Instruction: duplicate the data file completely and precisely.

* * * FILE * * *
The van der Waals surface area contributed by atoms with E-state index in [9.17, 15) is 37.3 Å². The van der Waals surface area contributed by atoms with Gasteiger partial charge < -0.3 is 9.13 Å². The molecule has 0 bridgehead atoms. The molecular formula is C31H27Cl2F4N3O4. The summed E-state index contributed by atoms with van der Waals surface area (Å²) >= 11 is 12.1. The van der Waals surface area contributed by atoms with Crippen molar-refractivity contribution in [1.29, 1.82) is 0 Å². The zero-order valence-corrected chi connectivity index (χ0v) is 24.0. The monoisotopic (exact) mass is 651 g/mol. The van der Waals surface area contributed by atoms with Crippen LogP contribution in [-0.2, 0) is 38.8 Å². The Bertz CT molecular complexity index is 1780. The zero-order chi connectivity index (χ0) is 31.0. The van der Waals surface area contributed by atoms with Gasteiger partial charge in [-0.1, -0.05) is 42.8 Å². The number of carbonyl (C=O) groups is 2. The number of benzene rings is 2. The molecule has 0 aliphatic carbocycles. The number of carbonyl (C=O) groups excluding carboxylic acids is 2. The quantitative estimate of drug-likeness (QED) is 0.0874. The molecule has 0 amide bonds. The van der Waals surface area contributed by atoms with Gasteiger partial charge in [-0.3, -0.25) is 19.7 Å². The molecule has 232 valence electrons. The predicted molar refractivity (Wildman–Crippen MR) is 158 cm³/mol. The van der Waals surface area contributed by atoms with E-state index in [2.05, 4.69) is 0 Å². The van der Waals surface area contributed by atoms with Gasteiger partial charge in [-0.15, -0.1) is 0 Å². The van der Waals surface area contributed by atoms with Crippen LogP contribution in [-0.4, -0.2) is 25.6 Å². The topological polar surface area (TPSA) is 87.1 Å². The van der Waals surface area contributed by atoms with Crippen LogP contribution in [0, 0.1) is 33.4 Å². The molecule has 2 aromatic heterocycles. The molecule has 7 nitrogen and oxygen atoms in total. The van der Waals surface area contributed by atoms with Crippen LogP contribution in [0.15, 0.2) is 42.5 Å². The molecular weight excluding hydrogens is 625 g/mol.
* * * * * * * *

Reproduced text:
The van der Waals surface area contributed by atoms with E-state index in [9.17, 15) is 37.3 Å². The van der Waals surface area contributed by atoms with Gasteiger partial charge < -0.3 is 9.13 Å². The molecule has 0 bridgehead atoms. The molecular formula is C31H27Cl2F4N3O4. The summed E-state index contributed by atoms with van der Waals surface area (Å²) >= 11 is 12.1. The van der Waals surface area contributed by atoms with Crippen molar-refractivity contribution in [1.29, 1.82) is 0 Å². The zero-order valence-corrected chi connectivity index (χ0v) is 24.0. The monoisotopic (exact) mass is 651 g/mol. The van der Waals surface area contributed by atoms with Crippen LogP contribution in [-0.2, 0) is 38.8 Å². The Bertz CT molecular complexity index is 1780. The zero-order chi connectivity index (χ0) is 31.0. The van der Waals surface area contributed by atoms with Gasteiger partial charge in [-0.1, -0.05) is 42.8 Å². The number of carbonyl (C=O) groups is 2. The number of benzene rings is 2. The molecule has 0 aliphatic carbocycles. The number of carbonyl (C=O) groups excluding carboxylic acids is 2. The quantitative estimate of drug-likeness (QED) is 0.0874. The molecule has 0 amide bonds. The van der Waals surface area contributed by atoms with Gasteiger partial charge in [-0.3, -0.25) is 19.7 Å². The molecule has 232 valence electrons. The predicted molar refractivity (Wildman–Crippen MR) is 158 cm³/mol. The van der Waals surface area contributed by atoms with E-state index in [2.05, 4.69) is 0 Å². The van der Waals surface area contributed by atoms with Gasteiger partial charge in [-0.15, -0.1) is 0 Å². The van der Waals surface area contributed by atoms with Crippen LogP contribution in [-0.4, -0.2) is 25.6 Å². The topological polar surface area (TPSA) is 87.1 Å². The van der Waals surface area contributed by atoms with Crippen LogP contribution in [0, 0.1) is 33.4 Å². The molecule has 2 aromatic heterocycles. The molecule has 7 nitrogen and oxygen atoms in total. The van der Waals surface area contributed by atoms with Crippen LogP contribution in [0.15, 0.2) is 42.5 Å². The molecular weight excluding hydrogens is 625 g/mol.